The active way to get to school

Suddenly, summer’s over. School is back in session. The long days of light are ticking downward from their highpoint in June toward the equinox on Sept. 22, when autumn officially begins. Some trees are showing a leaf or branch or more of color.

One change many notice with the end of summer is the uptick in traffic in the morning as parents take their kids to school and school buses return to the roads.

Nearly 85 percent of children are either bused or driven by their parents, according to a report from the Safe Routes to School National Partnership. Among children who live less than a mile from school, 43 percent are driven to school. Overall, assuming an average gasoline price around $4 per gallon, parents are collectively incurring an estimated $5 billion in fuel prices annually to drive their children to school.

Some kids, however, are walking or riding their bicycles, thanks in part to programs fostered and funded through Safe Routes to School and championed by parents and schools. Some of those parents (the 40-somethings) may remember their own childhoods, when half of all kids walked to school. Today, it’s just under 15 percent.

Shifting those short trips from driving to other modes can make a big difference in congestion, especially at the busiest times of day. But, the benefits to the kids are more inspiring.

Some Minneapolis parents say their kids are motivated to “get out the door” on time to join other kids on “walking school bus” routes, according to Minneapolis Public School’s safe routes web site. The same web page references research that says kids who are active on the way to school — by walking or bicycling — show higher levels of concentration as much as four hours later. Exercise, the New York Times reports, “seems to make neurons nimble.” Activity also helps battle obesity.

Safe Routes to School started as a pilot program in the late 1990s. National funding began via the 2005 federal transportation law, resulting in $950 million allocated to state departments of transportation between 2005 and 2009. This past legislative session, Minnesota lawmakers supported $500,000 for Safe Routes to Schools, the first time the state has allocated funding to this program. Some funding also has come via the City of Minneapolis and the state department of health.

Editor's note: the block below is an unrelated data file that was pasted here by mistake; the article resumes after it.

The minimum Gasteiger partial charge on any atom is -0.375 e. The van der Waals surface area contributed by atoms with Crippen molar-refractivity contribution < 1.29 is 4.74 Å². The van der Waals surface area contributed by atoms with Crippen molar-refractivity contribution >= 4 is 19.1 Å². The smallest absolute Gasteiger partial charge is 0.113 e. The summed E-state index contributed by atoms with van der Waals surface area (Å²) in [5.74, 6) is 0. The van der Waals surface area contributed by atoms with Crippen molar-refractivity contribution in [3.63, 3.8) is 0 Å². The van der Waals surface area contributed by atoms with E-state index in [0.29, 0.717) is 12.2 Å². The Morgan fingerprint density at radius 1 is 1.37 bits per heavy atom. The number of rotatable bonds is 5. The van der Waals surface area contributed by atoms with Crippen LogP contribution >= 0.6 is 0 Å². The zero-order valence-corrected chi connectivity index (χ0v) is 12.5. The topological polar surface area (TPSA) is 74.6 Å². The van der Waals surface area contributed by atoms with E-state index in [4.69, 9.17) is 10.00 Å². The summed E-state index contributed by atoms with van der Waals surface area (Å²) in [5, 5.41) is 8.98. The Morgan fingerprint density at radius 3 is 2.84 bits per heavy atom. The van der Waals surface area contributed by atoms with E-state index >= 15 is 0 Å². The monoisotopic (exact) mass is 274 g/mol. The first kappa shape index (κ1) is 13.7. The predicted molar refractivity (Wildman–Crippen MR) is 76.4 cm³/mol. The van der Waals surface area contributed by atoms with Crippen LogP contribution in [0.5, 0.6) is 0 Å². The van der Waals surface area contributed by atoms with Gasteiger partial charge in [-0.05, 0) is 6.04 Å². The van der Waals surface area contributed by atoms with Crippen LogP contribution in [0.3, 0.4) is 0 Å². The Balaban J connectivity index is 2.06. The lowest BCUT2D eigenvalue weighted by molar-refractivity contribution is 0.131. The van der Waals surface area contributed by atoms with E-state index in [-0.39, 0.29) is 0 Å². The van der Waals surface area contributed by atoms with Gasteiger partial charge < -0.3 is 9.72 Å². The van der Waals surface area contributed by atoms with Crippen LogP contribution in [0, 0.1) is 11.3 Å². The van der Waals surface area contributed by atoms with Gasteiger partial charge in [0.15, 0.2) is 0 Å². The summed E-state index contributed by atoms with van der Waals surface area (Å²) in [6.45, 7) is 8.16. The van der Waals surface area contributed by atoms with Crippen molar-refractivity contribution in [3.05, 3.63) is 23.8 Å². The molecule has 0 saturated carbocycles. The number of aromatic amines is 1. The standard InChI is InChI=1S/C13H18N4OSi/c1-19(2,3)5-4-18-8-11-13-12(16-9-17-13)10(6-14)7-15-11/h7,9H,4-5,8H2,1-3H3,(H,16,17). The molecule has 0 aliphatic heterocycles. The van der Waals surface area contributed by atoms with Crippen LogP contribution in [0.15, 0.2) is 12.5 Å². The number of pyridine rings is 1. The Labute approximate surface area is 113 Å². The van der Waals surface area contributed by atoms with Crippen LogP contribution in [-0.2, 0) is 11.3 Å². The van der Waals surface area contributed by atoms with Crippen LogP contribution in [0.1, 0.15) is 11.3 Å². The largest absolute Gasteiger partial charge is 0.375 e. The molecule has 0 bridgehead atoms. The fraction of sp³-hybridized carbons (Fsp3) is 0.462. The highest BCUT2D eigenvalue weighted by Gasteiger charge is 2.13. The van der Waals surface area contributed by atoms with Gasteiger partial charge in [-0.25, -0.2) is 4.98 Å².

The competition for funds in Minnesota is fierce. For 2013, MnDOT had $3.8 million in federal grants for Safe Routes to School, for which it received 102 applications, requesting nearly $15 million. The funds go to planning (assessing conditions and best ways to improve them), new infrastructure (sidewalks, signals, crosswalks, and bike routes), and programs that teach kids safety, target motorists to drive more carefully, and events that encourage more children to walk and bicycle.

Parents, mark your calendar:  One big event coming up is International Walk to School Day, Oct. 9. Many area schools use this day to focus on and reward kids who walk or bike to school.

So, what are some programs in Minneapolis public schools to make walking and bicycling the safe and easy choice? Here are a few. Visit the Minneapolis Public Schools Safe Routes to Schools page ( for a tool kit and much more information.

— Walking school buses. Like a school bus route, the walking school bus follows a set route, picking up additional walkers along the way. One or more adults guide the walk, depending on the age of the walkers. Kids are taught to stop at every crosswalk. This year on the first day of school, 50 kids joined the walking school bus at Lyndale Community School.

— Bus stop and walk. In this program, launched last year after extensive coordination and planning, school buses let off kids at Minnehaha Creek one day a week — Minnehaha Mondays — so they can walk together the last half-mile or so to school. The walk gives kids “a healthy dose of friendship, nature, and exercise,” according to Northrup Urban Environmental School principal Ray Aponte. Minneapolis has plans to expand this program to more schools over the next two years.

— Bike Fleets. Northeast Middle School used Safe Routes funding to set up a fleet of 15 bicycles. The bikes are used for an after school bike club, safety education, field trip transportation and more, according to the Minneapolis web site. Six Minneapolis schools now have fleets, with plans underway to share across other schools with use of a trailer. In 2012, community and family liaison Joseph Bloedoorn rode with a small group of Northeast students to an event at the Mall of America focused on encouraging kids to be active and make healthy food choices. “We probably could have gotten the money for cab fare from our Family Involvement Group,” Bloedoorn said, “but getting there under our own power seemed more in keeping with the  mission” of the event. 

— Maps. More than 30 Minneapolis schools have developed, with district help, walking and bicycling maps to aid students and families. The maps show the walk zone and the existing infrastructure, such as stop signs and stop lights around the school. Once maps are developed, the district shares them with safety, transportation, public works, and police departments.

Hilary Reeves is communications director for Transit for Livable Communities.